Railroad giant CSX Transportation Inc. asked a Massachusetts federal judge Thursday to conclude that the state’s entire earned sick time law is preempted by the federal Railroad Unemployment Insurance Act and cannot be enforced against railroads, arguing for the expansion of a previous circuit court ruling.
A Massachusetts federal judge on Wednesday threw out an auto salvage company’s claims that nonprofit environmental group Clean Water Action had filed a frivolous lawsuit against it, but gave the company one more chance to fix its allegations against the organization.
One of four former Massachusetts Registry of Motor Vehicles clerks accused of participating in a scheme to produce fake identification documents for undocumented immigrants was sentenced by a federal judge on Wednesday to 15 months in prison and two years of supervised release.
The Massachusetts Attorney General’s Office announced Tuesday that the former president of a small graduate school near Cape Cod has been permanently barred from serving on state nonprofit boards as part of a settlement resolving allegations he collected an excessive salary and benefits.
Boston-based litigation boutique Todd & Weld LLP announced Wednesday it has added four trial partners with expertise in areas ranging from employment law to white collar defense to government investigations from Collora LLP, which was recently acquired by Hogan Lovells.
A prominent East Coast psychic was sentenced on Wednesday to two years and two months in prison and agreed to repay more than $4.2 million of income plus taxes she admitted to concealing over seven years that an elderly Martha's Vineyard woman paid to undergo exorcism routines.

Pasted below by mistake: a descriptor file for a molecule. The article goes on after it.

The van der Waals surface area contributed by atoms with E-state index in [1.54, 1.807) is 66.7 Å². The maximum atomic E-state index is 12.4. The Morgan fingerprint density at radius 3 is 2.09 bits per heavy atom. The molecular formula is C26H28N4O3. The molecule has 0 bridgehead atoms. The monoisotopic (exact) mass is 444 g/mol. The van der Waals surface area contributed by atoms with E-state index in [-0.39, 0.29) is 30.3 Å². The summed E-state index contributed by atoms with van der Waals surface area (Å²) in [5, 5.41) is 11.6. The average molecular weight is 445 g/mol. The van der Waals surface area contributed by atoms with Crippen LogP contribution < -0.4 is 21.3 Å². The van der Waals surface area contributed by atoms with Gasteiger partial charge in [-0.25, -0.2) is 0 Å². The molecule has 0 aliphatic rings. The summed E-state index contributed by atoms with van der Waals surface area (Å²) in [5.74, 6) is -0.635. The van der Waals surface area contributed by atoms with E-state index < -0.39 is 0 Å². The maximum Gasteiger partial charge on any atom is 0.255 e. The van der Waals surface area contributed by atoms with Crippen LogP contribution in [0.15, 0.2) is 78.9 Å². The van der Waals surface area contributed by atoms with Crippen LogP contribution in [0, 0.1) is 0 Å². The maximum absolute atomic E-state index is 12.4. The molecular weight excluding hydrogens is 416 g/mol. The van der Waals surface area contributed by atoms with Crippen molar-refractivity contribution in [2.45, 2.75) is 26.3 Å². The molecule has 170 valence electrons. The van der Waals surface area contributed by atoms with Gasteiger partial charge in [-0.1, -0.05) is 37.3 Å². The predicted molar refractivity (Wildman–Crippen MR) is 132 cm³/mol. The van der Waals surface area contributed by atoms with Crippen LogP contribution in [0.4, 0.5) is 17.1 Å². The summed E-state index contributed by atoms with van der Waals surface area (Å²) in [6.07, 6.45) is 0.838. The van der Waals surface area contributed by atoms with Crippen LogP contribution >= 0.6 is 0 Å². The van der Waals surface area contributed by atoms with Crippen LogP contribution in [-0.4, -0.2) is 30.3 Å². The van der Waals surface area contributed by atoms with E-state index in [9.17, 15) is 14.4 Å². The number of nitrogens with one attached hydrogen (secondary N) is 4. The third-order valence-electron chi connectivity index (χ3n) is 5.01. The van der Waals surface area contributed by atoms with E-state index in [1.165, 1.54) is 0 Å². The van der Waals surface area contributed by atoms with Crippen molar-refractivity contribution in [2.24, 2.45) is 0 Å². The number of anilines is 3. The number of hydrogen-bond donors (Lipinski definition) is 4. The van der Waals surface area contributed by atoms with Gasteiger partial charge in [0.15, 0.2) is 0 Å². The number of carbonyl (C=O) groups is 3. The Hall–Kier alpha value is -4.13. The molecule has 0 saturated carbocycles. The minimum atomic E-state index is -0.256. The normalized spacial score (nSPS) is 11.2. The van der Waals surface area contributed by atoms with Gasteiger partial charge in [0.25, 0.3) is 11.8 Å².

A Massachusetts federal judge on Wednesday nixed a bid from Johnson & Johnson Services Inc. and its subsidiary DePuy Orthopaedics Inc. to escape a revised version of a suit alleging they indirectly submitted false claims to the government for faulty hip replacement devices.
The Massachusetts securities regulator on Wednesday accused a Brookline-based man and his Cayman Islands company, Caviar, of running a cryptocurrency scheme.
Aveo Pharmaceuticals Inc.’s former chief medical officer told a Massachusetts federal court Tuesday that he shouldn't have to pay a fine or be barred from leadership positions because the U.S. Securities & Exchange Commission exaggerated his alleged role in deceiving investors about Aveo's kidney cancer drug, Tivo.
In this monthly series, legal recruiting experts Amanda Brady and Amy Mallow of Major Lindsey & Africa interview law firm management from Am Law 200 firms about how they are navigating an increasingly competitive business environment. The second conversation is with Mark Usellis, chief strategy officer for Davis Wright Tremaine LLP.